WASHINGTON — President Barack Obama “understands” the argument for exporting U.S. crude, a leading Democratic advocate said Monday.
“He understands,” Sen. Heidi Heitkamp, D-N.D., said on CNBC’s “Squawk Box.” “He is in that category of understanding. I think his State Department understands how significant this could be to soft power. I think his Energy Department understands that this is bad economics and bad for the resource.”
Heitkamp stressed that she couldn’t speak for the administration, but added that “at the highest level, they understand this policy is not a good policy.”
Still, when it comes to the politically treacherous subject of widely exporting U.S. oil — which has been under heavy restrictions since the 1970s — “everybody wants to get together and . . . make a bipartisan decision to do this,” Heitkamp added.
Heitkamp has been working with Sen. Lisa Murkowski, R-Alaska, to end the ban on crude exports, alongside a similar effort led by Rep. Joe Barton, R-Ennis, in the House.
All three face the same challenge: Lining up sufficient bipartisan support — with plenty of Democrats joining Republicans in the push for oil exports — to strip the issue of some of its political risk.
In recent weeks, Barton has been able to lure more cosponsors for his bill, with seven Democrats and 61 Republicans now on board.
And the leading Murkowski-Heitkamp measure in the Senate now has 14 cosponsors. Although Heitkamp is the lone Democrat on that bill, Sen. Joe Manchin, D-W.V., has signed onto a similar, slightly more limited Heitkamp alternative.
The lineup suggests Murkowski has enough support to advance her pro-exports legislation through the Energy and Natural Resources Committee she heads, assuming Manchin is willing to join the effort.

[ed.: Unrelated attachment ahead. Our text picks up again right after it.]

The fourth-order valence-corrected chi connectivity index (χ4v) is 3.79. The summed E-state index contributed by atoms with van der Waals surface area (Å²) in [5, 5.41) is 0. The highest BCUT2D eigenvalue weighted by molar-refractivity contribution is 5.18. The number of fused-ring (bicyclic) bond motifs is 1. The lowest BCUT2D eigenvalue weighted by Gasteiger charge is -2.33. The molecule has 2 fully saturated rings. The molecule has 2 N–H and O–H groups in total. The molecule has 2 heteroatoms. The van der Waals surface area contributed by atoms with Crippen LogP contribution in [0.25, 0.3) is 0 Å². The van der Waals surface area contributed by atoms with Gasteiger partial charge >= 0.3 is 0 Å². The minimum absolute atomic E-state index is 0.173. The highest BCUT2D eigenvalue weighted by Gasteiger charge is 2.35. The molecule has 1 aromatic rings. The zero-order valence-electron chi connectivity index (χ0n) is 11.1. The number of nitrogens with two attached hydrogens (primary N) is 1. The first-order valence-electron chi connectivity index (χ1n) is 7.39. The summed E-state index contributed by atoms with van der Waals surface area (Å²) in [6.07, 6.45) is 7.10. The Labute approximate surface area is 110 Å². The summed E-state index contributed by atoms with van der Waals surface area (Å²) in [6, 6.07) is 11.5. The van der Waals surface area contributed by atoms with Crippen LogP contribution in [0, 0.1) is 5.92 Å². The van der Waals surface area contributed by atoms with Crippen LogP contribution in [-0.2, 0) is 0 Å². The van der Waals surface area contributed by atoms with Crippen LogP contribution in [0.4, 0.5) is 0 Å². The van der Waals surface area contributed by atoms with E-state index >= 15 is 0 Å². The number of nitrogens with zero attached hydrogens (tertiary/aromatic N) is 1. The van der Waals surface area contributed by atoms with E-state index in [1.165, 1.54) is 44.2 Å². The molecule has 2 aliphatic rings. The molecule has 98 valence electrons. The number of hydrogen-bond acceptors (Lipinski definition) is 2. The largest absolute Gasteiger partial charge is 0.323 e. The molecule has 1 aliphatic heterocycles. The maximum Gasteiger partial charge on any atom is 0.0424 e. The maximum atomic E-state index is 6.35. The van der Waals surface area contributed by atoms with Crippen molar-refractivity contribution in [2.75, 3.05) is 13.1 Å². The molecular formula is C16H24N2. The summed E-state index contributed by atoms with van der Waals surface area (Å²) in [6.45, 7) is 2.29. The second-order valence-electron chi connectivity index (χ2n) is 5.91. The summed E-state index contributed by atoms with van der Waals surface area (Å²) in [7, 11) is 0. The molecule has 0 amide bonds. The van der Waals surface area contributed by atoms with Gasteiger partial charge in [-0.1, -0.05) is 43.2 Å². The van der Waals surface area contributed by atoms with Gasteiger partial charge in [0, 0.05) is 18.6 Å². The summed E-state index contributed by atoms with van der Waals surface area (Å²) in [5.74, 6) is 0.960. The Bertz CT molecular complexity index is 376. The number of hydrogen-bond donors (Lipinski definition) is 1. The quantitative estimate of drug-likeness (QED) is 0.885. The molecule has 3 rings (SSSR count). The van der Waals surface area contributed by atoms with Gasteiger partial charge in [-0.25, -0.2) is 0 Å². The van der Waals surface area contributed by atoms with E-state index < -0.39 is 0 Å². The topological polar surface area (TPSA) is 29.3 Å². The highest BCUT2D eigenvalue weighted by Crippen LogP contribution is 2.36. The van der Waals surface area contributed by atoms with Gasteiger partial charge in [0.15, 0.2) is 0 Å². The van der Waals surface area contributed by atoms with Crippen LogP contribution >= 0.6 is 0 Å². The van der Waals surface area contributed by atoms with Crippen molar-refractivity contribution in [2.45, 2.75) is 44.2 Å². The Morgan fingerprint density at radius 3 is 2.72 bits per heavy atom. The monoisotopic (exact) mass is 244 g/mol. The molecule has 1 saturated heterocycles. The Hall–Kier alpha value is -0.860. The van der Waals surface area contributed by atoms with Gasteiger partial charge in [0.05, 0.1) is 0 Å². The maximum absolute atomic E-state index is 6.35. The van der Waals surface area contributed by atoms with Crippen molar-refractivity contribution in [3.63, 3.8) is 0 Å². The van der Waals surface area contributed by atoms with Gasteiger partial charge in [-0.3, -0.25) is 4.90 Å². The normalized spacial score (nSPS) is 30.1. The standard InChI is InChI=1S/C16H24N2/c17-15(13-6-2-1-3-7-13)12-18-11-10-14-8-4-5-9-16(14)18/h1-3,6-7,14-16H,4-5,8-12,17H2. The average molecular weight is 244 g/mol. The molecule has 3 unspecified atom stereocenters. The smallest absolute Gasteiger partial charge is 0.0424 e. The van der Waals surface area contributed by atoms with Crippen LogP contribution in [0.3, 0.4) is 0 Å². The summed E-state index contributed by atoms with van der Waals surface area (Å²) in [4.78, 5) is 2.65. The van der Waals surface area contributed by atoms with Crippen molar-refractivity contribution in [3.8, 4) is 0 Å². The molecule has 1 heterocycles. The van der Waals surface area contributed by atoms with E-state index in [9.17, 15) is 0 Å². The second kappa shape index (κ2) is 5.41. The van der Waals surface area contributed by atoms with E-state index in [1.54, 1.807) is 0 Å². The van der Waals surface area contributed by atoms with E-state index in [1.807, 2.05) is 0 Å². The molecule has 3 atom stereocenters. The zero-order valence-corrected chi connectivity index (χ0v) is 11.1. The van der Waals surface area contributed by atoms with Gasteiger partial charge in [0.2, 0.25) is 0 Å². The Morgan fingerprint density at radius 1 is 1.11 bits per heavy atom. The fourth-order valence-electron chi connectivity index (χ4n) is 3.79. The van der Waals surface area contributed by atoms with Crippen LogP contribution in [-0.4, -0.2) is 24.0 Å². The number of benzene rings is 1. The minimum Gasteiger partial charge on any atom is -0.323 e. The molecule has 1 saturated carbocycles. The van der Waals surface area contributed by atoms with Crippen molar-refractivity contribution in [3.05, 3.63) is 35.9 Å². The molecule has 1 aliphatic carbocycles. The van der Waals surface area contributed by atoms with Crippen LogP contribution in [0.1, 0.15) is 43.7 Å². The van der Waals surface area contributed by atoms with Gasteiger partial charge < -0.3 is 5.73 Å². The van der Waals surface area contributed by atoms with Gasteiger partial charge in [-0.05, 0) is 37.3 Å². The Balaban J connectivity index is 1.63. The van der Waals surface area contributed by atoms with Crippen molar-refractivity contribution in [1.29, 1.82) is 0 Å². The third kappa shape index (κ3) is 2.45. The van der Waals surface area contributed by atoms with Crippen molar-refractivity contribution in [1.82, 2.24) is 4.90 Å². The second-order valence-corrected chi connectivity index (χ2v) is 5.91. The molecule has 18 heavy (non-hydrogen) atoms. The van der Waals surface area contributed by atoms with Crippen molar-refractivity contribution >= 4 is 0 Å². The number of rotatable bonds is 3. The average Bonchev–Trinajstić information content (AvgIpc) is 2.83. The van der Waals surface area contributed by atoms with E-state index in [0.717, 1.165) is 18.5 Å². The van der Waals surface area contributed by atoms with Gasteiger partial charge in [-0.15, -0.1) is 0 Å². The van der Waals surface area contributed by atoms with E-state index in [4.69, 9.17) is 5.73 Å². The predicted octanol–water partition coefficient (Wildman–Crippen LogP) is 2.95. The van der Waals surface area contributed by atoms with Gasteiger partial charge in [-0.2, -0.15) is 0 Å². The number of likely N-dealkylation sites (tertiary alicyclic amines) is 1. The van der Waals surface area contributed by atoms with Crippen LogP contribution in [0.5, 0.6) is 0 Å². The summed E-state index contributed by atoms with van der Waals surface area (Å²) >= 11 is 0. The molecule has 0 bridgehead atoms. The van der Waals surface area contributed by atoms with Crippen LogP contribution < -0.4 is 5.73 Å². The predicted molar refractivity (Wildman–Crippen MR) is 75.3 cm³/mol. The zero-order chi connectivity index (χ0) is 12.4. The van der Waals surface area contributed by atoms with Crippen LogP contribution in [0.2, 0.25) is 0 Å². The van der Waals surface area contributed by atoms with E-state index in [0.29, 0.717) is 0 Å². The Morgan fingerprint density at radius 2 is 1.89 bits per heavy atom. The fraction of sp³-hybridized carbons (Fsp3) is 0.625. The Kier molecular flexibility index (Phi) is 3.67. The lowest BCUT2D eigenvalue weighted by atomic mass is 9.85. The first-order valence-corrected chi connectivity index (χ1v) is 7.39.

Where it would go from there is unknown. Oil producers who want the freedom to export U.S. crude have been meeting with lawmakers to make their pitch, aiming to bolster the Barton, Murkowski and Heitkamp bills.
Heitkamp divided support into two camps: Those who “get it” and those are “going to do something about it.” “We have a lot of support for ‘yeah, I get it,'” she said. Moving people into that next camp is the goal.
The Senate hasn’t had a test vote yet, though the prospect of potential votes on recent export amendments forced some senators to begin weighing the issue.
“Frequently, in the Senate, people don’t make decisions until they absolutely have to,” Heitkamp noted. “Quite frankly, I think we have enough people that understand the economics of this that if we are voting straight up economics we win.”
Although most raw U.S. crude is barred for export, refined petroleum products, such as gasoline and diesel, can be freely sold overseas. There also are exceptions for some Californian crude, oil extracted on Alaska’s North Slope and shipments to Canada.
Some Northeast refiners are battling a change in trade policy, arguing that it would put them at a competitive disadvantage to European counterparts who could buy American oil and ship it on non-U.S. tankers for cheaper than they could.
And skeptics in Congress and the Obama administration argue that it makes little sense to change the policy when the U.S. is still importing foreign oil, partly to supply domestic refineries with a heavier-grade crude.
But domestic oil producers say the longstanding export ban is suppressing U.S. crude prices — now trading at about a $3.40 per barrel discount to the international Brent crude benchmark. The Brent-WTI differential has hit double digits in recent years.
“Our oil is literally trapped here because of a ban,” Hess Corp. CEO John Hess said on CNBC. “We export 3.5 million barrels a day of refined products — gasoline and heating oil. Why don’t we export the crude that makes those products? It makes no sense. I don’ know any other industry that’s treated this way.”
Amid relatively low oil prices, if U.S. producers capture just a small amount of that Brent-WTI differential, it could lead to more investment in domestic drilling and development, ConocoPhillips CEO Ryan Lance said.
“If you can sell us crude at a global price and eliminate that artificial differential that exists between global prices and U.S. prices for crude, it will increase the cash flow for companies like mine,” Lance said on CNBC. “And reinvestment will go back into the business, which will drive production down the road.”